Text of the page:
War of the Rebellion: Serial 025 Page 0154 WEST TENN. AND NORTHERN MISS. Chapter XXIX.

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Near Corinth, Miss., August 6, 1862-9 a.m.

Major General H. W. HALLECK,

Thanks. Please give our cavalry repeating rifles. It will double its force for experience has shown that repeaters would double the power of an infantry regiment. A simple calculation will show what the peculiar economy of this would be to our army. Five hundred thousand dollars per day is a very fair interest on the difference between the price of repeating and common fire-arms. The calculation is simple, but the data are undoubted by practical men. Am told that some repeating rifles, bought for Berdan's Sharpshooters, are left at the Washington Arsenal.




August 6, 1862.

Colonel J. K. MIZNER, Tuscumbia:

Your orders to cover the railroad line indicated points of station as recommended by General Thomas, but you were informed that it was not designed to restrict you to the occupancy of those stations or to the forces indicated; on the contrary the general commanding explained to you that he was desirous that you should avoid the distribution of your troops into small detachments; that you should if possible endeavor to cover the road by massing them and striking the enemy in force. You will report to what extent you have carried out these instructions and what are the obstacles. General Morgan reports 400 rebel cavalry at Russellville and 200 at Frankfort. Why can they not be cut off?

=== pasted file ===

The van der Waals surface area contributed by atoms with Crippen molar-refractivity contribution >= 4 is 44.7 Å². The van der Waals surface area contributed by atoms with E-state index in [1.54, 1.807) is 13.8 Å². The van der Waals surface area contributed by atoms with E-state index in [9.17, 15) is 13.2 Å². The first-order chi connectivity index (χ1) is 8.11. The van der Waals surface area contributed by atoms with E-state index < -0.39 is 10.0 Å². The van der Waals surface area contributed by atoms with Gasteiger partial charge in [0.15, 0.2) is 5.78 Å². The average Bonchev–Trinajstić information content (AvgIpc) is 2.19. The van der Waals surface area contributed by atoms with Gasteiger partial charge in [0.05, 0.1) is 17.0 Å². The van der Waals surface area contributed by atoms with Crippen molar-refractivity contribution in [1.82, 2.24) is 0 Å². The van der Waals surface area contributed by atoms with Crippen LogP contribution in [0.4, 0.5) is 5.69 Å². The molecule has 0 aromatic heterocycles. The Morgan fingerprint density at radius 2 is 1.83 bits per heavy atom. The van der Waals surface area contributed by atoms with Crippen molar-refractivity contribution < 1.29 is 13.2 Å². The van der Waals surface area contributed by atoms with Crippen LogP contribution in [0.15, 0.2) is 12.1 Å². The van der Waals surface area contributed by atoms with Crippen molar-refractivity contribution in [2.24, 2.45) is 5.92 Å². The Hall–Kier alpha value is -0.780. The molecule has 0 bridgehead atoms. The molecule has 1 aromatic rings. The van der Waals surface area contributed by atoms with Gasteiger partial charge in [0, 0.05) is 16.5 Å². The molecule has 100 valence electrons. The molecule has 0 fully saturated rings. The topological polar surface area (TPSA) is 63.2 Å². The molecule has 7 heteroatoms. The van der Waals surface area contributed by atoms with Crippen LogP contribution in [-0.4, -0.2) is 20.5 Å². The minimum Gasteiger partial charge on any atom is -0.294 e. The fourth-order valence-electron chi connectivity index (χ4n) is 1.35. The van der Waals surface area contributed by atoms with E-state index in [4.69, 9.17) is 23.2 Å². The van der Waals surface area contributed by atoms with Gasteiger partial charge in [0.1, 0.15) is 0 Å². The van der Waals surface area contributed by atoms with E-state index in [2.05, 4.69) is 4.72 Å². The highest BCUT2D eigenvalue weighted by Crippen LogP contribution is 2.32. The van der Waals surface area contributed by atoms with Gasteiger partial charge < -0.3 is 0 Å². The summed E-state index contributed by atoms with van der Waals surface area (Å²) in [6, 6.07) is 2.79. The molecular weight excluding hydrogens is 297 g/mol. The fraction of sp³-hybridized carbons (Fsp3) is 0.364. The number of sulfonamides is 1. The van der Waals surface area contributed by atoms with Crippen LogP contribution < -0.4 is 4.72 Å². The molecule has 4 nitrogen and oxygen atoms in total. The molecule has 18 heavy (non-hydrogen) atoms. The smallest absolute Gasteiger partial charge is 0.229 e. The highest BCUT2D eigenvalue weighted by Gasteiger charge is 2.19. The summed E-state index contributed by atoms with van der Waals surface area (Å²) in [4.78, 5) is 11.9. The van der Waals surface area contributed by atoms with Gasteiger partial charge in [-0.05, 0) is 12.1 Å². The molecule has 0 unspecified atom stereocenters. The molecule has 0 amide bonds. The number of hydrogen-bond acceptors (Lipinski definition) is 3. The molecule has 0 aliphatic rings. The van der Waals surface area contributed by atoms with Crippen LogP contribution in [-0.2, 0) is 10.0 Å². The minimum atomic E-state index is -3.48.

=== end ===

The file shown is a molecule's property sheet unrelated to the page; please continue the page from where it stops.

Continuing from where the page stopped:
By order:


Brigadier-General and Chief of Staff.


August 6, 1862.

General MORGAN, Tuscumbia:

You will seize all cotton in the name of United States Government; give receipts of division quartermasters to the owners or claimants, specifying the dates, of quantity taken; invoice the same by the most expeditions means; write in duplicate to United States quartermaster, Cairo, III., sending a triplicate to these headquarters. Whenever bridges or other damage to the railroad requires repair, the negroes of the neighborhood or others with secession proclivities will be taken for the purpose and returned when no longer required; slaves of persons hostile to the Government to be taken in preference. Notify the inhabitants within reach of your lines that any words or actions hostile to the Government will oblige you to treat the parties as enemies, who can receive only the rights of belligerents, whose property belongs to the United States. The women and children will be ordered beyond our lines, their property seized for the benefit of the United States, and their houses burned.